Our multi-generational, local vision for Mano a Mano is that the thirteen students in our program can achieve their goals and become professionals to help our community develop. Your continued generosity would help us continue to provide necessary resources for the sons, daughters, and siblings of Maya weavers. This is all the more possible if we reach our $10,000 fundraising goal for the following schoolyear. Empower our students to follow the example of María Isabel so that their dreams become realities.

Maria, her sister, and brother-in-law
Maria, her sister, and brother-in-law
Maria Isabel with her sister, our student Lourdes
Maria Isabel with her sister, our student Lourdes
Maria will teach Early Education with her degree
Maria will teach Early Education with her degree

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Nov 6, 2018

Reading for Different Perspectives

Level 2 students read about Guatemalan Olympian
Level 2 students read about Guatemalan Olympian

Since launching Mano a Mano para el Desarrollo in April, we organized a series of workshops to respond to the educational needs behind the program. Since then, every two weeks, we do a special activity with the children, siblings, and nieces or nephews of our artisan associates. José meets with the kids in the office of Cojolya every second Sunday, and conducts an educational workshop for about 2 hours. Every week is different, as we alternate the style of the classes every time between informative classes on more traditional academic subjects, thematic playful art classes, and dynamic group reading activities.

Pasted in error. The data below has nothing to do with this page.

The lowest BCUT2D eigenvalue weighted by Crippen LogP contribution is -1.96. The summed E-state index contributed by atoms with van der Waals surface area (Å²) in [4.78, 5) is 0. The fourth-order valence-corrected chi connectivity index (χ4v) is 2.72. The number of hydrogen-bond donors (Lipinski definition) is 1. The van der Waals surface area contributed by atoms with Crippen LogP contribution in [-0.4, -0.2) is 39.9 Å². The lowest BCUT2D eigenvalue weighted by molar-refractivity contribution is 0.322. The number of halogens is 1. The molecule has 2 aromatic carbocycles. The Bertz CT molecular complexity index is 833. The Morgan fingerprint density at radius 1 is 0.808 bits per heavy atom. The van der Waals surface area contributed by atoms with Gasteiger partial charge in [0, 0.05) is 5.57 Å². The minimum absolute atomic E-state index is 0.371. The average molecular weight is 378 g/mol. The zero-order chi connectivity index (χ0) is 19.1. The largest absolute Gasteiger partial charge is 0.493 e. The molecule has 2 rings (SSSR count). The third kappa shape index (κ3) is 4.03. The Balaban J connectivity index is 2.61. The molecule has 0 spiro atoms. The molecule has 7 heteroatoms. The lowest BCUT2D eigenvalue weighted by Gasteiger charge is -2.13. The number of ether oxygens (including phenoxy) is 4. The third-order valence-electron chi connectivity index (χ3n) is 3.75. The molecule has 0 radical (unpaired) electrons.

We try to respond as much as possible to the interests of the children and to their academic deficiencies at their respective schools. Many children do not have access to individualized attention nor do their schools prioritize the importance of creativity through art or creative writing.

The reading activities have so many positive impacts on the way our students relate to learning. Aside from helping them practice reading, they learn new words, open up their imaginations, work on their concentration skills, develop their capacity for empathy, improve their ability to enunciate, expand their knowledge about the world, and (hopefully) make them think of reading as a fun activity to pursue in their own free time!

We orient our groups’ developing reading skills on two phases. Level 1 consists of students in first, second, and third grade of primary school focuses on basic reading, and Level 2 works on reading and writing skills for students in the fourth grade and up. In our last reading activity, we not only wanted the texts to be dynamic but also specifically chose writings that would help our students in both reading groups feel represented.

The students in Level 1 read the text “Let’s go to the River,” and their goal was to help the characters named Pepe and Tita clean the contaminated river in the text--a topic close to home considering the pollution of Lake Atitlán. The objective of this activity was that the students identified problems narrated in the text and came up with possible solutions. After identifying problems such as people throwing their garbage in the river, our students Hadasa and Diego offered their points of view surrounding how to best care for the environment and wrote down their ideas for how the characters Pepe and Tita could clean the lake. After finishing their analysis of this text, our Level 1 students read poetry written by indigenous media collectives that discussed themes such as nature and womanhood.